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Thrown Out For My Own Good?

By March Robins Leper! Untouchable! Gravedigger! Dalit! After nearly 35 years in the financial arena, I’m now considered a “Lowlife!” “Irresponsible!”  “Unworthy of having around!”  Why?  My sin is that I invest in US-based, company stocks many of which trade below a $5.00 per share hurdle price. Yea,

By March Robins

Leper! Untouchable! Gravedigger! Dalit! After nearly 35 years in the financial arena, I’m now considered a “Lowlife!” “Irresponsible!”  “Unworthy of having around!”  Why?  My sin is that I invest in US-based, company stocks many of which trade below a $5.00 per share hurdle price. Yea, that’s the sum and substance of my transgression.  I’m either investing in companies like Bank of America…one of the world’s largest financial institutions that, oh by the way, fell on hard times a couple years back (February, 2009: $3.90) and provided investors a distinctive buying opportunity…or other smaller versions of American ingenuity and hard work (for example: CalAmp: July, 2009 at $0.75; or Triquint: Dec. 2011 at $4.93).  Or, I’ve been investing in American companies that are “up-and-comers” that have yet had time to mature and therefore garner true, stock market respect such as Ironclad Performance Gear, Spine Pain Management, Aethlon Medical, Female Health and SingleTouch.

How did I find out about my new, below average “status”?  After what was coming up on twenty-five years, as a card-carrying client of UBS Financial Services, ne PaineWebber, ne Kidder, Peabody&Co., I was summarily tossed-out of their “esteemed account base” and office.  (Well, I wasn’t really tossed out.  OK, they didn’t even bar the door or have the receptionist go running off for the armed guard.  Alright, I’m still being made welcome: They are just a lot more picky about my trading activity.)  But, the venerable Swiss Bankers, mit Savile Row suits, might as well just have shoved me out since the Powers-to-Be are now forbidding me (Me, The Nation’s Small-Cap/Micro-Cap Booster) from buying anymore equities priced under $5.00 per share…No ifs, ands or buts, they’re done.

That’s right, I can’t buy anymore “penny stocks”, hold any new microcap positions where their price is below the price hurdle, transfer-in to my UBS accounts any “penny stock”/micro-cap positions for them to process, sell or even hold….nothing.   Kaput!   Except for equity holdings that are already in the accounts, they are finished servicing little-priced (read: little) companies with that have been my stock and trade business for 35 years and my avocation for nearly 46 years.  Sure, I can trade equities that are priced over $5.00 or use a “buy (What’s already there) and hold” strategy for the remainder of the portfolios’ existence….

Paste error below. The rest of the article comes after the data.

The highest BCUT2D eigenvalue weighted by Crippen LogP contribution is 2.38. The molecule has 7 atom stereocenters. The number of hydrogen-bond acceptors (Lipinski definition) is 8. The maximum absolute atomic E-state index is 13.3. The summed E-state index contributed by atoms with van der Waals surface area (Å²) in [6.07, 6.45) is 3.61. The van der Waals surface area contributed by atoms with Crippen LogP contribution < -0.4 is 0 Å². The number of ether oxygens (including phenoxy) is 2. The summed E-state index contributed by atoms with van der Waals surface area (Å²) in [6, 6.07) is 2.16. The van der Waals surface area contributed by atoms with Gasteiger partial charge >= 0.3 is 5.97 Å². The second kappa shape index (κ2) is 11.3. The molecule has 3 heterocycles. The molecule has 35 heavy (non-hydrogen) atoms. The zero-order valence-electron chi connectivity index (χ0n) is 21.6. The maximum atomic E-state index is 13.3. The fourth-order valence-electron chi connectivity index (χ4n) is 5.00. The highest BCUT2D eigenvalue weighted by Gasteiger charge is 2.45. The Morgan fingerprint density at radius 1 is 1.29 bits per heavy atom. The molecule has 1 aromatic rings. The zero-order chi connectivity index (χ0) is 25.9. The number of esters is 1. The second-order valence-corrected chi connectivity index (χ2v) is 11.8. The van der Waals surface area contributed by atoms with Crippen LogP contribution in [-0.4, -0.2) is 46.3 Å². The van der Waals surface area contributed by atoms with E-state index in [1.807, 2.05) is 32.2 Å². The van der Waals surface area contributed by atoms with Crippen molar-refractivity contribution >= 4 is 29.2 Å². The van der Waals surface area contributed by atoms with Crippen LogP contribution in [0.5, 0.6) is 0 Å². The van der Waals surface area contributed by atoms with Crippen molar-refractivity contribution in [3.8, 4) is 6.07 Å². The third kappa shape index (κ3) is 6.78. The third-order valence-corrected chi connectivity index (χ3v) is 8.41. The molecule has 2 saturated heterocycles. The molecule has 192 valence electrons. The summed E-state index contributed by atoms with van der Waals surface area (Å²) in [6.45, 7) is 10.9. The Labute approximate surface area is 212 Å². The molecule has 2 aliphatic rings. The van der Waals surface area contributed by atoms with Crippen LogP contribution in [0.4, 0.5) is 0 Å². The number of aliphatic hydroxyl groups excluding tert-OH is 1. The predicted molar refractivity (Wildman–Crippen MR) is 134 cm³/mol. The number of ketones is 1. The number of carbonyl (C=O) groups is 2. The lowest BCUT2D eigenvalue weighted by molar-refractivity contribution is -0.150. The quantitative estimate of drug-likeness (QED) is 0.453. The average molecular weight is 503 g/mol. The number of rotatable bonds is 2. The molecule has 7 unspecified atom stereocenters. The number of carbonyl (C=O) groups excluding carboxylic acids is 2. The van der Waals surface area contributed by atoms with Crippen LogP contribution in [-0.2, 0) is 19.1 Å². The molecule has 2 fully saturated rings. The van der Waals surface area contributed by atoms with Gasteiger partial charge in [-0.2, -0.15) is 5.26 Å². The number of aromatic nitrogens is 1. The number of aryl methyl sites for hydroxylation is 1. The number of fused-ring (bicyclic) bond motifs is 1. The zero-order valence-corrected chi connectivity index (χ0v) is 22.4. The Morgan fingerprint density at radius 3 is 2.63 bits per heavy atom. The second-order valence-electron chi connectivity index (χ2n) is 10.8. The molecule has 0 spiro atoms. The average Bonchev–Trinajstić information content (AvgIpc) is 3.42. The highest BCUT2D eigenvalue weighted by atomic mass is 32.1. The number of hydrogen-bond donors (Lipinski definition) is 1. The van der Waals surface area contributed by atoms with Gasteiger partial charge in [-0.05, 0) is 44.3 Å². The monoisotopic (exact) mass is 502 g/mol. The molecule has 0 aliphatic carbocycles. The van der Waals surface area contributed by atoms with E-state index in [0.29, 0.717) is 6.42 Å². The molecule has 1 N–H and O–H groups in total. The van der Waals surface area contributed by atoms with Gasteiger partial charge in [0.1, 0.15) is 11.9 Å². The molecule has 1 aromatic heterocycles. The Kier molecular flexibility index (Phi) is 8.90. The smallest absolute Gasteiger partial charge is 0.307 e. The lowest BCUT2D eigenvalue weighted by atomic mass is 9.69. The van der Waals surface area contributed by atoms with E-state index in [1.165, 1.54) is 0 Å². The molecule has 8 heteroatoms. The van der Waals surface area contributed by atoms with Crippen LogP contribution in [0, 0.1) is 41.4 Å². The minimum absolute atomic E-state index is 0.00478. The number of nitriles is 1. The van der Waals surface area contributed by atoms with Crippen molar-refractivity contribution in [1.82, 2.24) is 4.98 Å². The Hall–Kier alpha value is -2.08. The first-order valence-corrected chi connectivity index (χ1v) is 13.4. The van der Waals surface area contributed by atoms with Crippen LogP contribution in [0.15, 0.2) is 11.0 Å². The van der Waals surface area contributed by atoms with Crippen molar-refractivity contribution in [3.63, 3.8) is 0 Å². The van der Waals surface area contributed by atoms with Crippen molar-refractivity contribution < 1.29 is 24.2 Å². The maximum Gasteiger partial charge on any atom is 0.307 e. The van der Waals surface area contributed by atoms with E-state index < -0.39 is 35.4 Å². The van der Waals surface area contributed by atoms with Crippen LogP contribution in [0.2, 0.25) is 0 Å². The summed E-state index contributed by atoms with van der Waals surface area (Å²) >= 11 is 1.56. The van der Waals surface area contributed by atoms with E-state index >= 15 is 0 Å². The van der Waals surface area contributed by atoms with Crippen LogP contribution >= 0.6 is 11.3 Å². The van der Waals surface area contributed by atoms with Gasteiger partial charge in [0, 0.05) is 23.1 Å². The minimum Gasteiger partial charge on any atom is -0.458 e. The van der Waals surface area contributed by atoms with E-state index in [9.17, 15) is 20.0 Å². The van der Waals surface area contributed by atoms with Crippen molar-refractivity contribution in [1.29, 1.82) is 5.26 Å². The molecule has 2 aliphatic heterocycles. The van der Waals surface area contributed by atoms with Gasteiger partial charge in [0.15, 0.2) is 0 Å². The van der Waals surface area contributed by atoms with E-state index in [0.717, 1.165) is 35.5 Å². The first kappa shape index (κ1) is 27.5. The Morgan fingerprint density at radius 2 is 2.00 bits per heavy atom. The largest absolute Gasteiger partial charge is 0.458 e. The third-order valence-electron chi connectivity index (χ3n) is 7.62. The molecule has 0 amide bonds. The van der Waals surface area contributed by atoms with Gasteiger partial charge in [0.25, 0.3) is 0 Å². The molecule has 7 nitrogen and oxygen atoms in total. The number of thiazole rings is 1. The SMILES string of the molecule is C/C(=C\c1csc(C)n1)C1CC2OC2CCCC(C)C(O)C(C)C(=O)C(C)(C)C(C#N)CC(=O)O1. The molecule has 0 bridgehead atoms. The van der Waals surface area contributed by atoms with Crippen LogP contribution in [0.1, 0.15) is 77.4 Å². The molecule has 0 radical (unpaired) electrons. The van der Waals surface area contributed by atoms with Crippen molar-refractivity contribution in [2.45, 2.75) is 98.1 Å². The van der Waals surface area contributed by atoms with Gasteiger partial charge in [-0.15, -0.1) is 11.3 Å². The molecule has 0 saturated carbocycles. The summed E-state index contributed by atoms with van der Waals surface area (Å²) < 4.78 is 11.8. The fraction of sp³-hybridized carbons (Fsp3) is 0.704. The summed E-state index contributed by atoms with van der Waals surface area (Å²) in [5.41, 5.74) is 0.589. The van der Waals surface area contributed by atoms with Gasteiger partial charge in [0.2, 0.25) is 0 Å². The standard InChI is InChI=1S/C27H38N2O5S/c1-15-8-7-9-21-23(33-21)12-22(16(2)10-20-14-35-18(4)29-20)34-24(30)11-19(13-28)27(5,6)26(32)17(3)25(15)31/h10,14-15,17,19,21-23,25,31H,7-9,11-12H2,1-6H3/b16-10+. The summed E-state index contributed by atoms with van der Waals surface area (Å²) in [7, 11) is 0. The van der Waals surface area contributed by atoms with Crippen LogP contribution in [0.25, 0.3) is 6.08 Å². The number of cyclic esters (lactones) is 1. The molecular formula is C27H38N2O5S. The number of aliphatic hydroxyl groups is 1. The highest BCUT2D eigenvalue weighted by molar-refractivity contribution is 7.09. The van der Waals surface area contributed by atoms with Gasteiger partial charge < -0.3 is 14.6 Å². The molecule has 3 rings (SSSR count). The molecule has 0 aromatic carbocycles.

No, it all boils down to the point that UBS doesn’t want to mess with puny, “penny”, micro-cap stocks and incidentally, it’s not just UBS who has singled me out as the industries’ solitary, penultimate financial vermin.  Most all of the major firms on Wall Street as well as many regional operations and smaller brokerage houses are disallowing this kind of small price transactions to proceed.  My very dear friend on the East Coast who works for the mega-brokerage conglomerate, MorganStanleySmithBarney, has difficulty buying “penny stocks” for her own account…not her client’s accounts….her own account and she’s a seasoned professional.  (This is a fine howdy-do when the operating progeny of the “House of Morgan” disallows the ownership of “speculative” shares especially when just 130 years ago Morgan himself financed the un-bathed and adventuresome, Thomas Edison as he launched the revolutionary electrification of New York City.)   Small brokerage traders are also having difficulty with transacting penny stock deals on the bulletin board and other lesser “exchanges”, again because of a multitude of reasons but mostly increased regulation, compliance and transaction hurdles and costs.  Even money managers and hedge funds are beginning to shun the asset class: How about a manager that has “Microcap” in its name but doesn’t invest in microcaps anymore?  That’s a misnomer if there ever was one.

Why is this asset class being forced to “circle the drain?”   Brokers cannot even talk (solicit an order) about a story that is a penny-stock microcap.  Investment banking has all but dried-up because many of the older avenues for capital raises have become terribly slow, costly and cumbersome.  We now know that everything possible has been done to hinder retail clients from investing in low-priced microcaps.  The low-priced securities are being shooed away from the capital markets.

What I do understand is that bureaucracy, oversight, the effort of regulators and congressional members to offset the natural balance between risk and reward are all working to stamp-out the potential outsized rewards offered by micro-cap/penny-stock ownership by eliminating their transactions so we can be safe from the untold risk they represent.  Granted, this end of the equity market-cap arena has always been one of the devil’s favorite playgrounds for those idle hands looking to benefit by way of rip-off scams, bucket shop operations, or hucksterism.  On the other hand, the “penny-stock” business is getting scrupulous attention by FINRA – that’s the Financial Industry Regulatory Authority – the largest independent securities regulator in the USA charged with the mandate of maintaining the fairness of the US capital markets, and the reasons for this added surveillance is several-fold.